Title Requirements: 1031 Exchange Series Part Six
Welcome back to our seven-part series on the basic requirements of a 1031 Exchange! In our last article, we discussed the need for the Qualified Intermediary during the exchange. In this, part six, we are going to move on to title requirements. As we’ve now learned, the IRS is very detailed when it comes to the rules and regulations of a 1031 Exchange. Part of those regulations include very specific title and taxpayer requirements. Now we are going to discuss what those requirements are and the best way to avoid any title issues during the exchange.
Title Requirements in a 1031 Exchange
While there might be a lot of complicated statutes to understand during a 1031 Exchange, the title requirements are relatively straightforward. This requirement states that in the same manner the taxpayer holds title to the old property that is how the taxpayer must take title to the new property. Essentially this means that the taxpayer of the old property has to be the taxpayer of the new property. Therefore, if you are the taxpayer for a piece of property and sell it through a 1031 Exchange, then you must also be the buyer of the new property to qualify for the tax deferral.
Any tax paying person or entity that owns real estate is able to do a 1031 Exchange. That means you, as an individual, as well as any corporation, LLC, partnership, or trust could do an exchange. However, that doesn’t mean that an individual can complete a 1031 Exchange on property that is owned by an organization. The basic rule of thumb here is to check the tax returns. The name on the property and tax return will usually match. But the most important consideration is whose tax returns report the activity of the property.
Avoiding Title Requirement Issues
In a 1031 Exchange, title requirements are met when the taxpayer who owned the old property is also the taxpayer on the new property. We have also been asked if people should be added to the title before a sale. The answer to that is no. For example, Sue owns a rental property and she is currently the only one on the title. She may want to add another individual to the title right before she sells it. This is not recommended. By doing this another taxpayer has been added to the property. The IRS could then come around and ask why this person took title to the property. Did they take it to hold it for productive use? Or did they take title to primarily facilitate the sale? These are small details that could jeopardize a 1031 Exchange if they are not sorted out properly.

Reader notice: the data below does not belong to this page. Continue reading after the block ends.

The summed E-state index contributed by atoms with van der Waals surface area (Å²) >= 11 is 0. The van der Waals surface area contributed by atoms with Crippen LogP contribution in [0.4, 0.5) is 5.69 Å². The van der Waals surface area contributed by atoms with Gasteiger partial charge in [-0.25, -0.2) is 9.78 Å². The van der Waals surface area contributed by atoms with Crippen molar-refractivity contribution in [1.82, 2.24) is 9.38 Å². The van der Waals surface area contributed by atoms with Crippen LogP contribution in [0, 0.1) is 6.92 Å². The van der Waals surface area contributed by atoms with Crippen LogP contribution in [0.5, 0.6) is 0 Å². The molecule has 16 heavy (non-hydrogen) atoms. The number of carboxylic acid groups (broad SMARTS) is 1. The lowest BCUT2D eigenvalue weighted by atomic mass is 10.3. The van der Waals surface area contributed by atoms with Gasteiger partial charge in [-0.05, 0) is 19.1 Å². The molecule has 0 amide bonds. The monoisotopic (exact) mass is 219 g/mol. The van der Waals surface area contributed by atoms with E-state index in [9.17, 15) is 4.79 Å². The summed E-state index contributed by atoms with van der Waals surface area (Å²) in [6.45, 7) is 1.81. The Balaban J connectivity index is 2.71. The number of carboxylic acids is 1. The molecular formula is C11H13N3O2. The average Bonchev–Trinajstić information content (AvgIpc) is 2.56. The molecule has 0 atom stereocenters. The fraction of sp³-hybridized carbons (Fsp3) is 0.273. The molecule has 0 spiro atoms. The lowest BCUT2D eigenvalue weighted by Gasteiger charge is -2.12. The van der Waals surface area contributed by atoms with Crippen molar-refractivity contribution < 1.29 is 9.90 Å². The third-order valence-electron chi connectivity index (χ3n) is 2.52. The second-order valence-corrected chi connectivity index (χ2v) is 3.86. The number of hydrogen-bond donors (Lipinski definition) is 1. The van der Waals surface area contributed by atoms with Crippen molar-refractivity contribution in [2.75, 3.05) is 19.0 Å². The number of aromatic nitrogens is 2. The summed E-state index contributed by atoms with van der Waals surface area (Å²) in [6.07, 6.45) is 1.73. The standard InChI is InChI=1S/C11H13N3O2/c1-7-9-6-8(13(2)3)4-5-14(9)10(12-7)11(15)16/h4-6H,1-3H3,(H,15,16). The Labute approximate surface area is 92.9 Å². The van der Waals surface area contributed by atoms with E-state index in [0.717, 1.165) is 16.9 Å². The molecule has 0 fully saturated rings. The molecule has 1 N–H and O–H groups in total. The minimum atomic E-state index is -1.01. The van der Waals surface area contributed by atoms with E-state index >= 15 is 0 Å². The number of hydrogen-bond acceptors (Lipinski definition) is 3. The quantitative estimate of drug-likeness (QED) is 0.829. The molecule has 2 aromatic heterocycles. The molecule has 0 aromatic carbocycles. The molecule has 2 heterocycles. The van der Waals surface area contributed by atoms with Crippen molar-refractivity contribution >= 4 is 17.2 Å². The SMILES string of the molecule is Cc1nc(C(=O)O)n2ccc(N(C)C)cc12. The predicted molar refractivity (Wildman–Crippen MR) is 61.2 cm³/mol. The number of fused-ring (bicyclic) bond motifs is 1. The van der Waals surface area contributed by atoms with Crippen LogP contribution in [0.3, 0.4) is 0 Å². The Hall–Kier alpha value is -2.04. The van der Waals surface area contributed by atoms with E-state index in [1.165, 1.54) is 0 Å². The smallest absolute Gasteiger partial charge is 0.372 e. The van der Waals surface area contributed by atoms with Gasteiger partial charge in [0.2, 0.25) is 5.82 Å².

But this also illustrates another facet of the consistent taxpayer. What if that individual that the person above wanted to add to the deed happened to be her husband? If they file a joint tax return then the IRS actually perceives both of them to be the same taxpayer by virtue of the joint tax return. In that event adding her husband to the deed right before sale does not change the taxpayer and would be permissible.
As we mentioned above, entities such as corporations and an LLC can own real estate. While there are many different people involved in this process, the title requirements state that the taxpayer names must match. Therefore, you as an individual cannot complete a 1031 Exchange with property that is owned by another entity, even if you are a part of that entity. Your best bet is to always check the tax returns to be sure.
Do You Have Questions? We have Answers!
While the title requirements in a 1031 Exchange seem simple enough, we’ve seen clients accidentally trip over this step more than once. Always make sure you check the title and the tax returns to be sure. The taxpayer of the old property has to be the taxpayer of the new property. And it’s not as simple as simply matching the deeds. There are going to also be lending issues and certain state tax issues that can get in the way and trip you up if you don’t have an experienced guide as a QI.
If you have any questions at all about these requirements, contact me and my team at 850-889-1031. We’re here to help with any questions you have regarding your 1031 Exchange.
In the next and last part of our series on the basic requirements of a 1031 Exchange, we will be discussing the reinvestment of cash or the equal or up rule. This is a very important last requirement, so don’t miss out!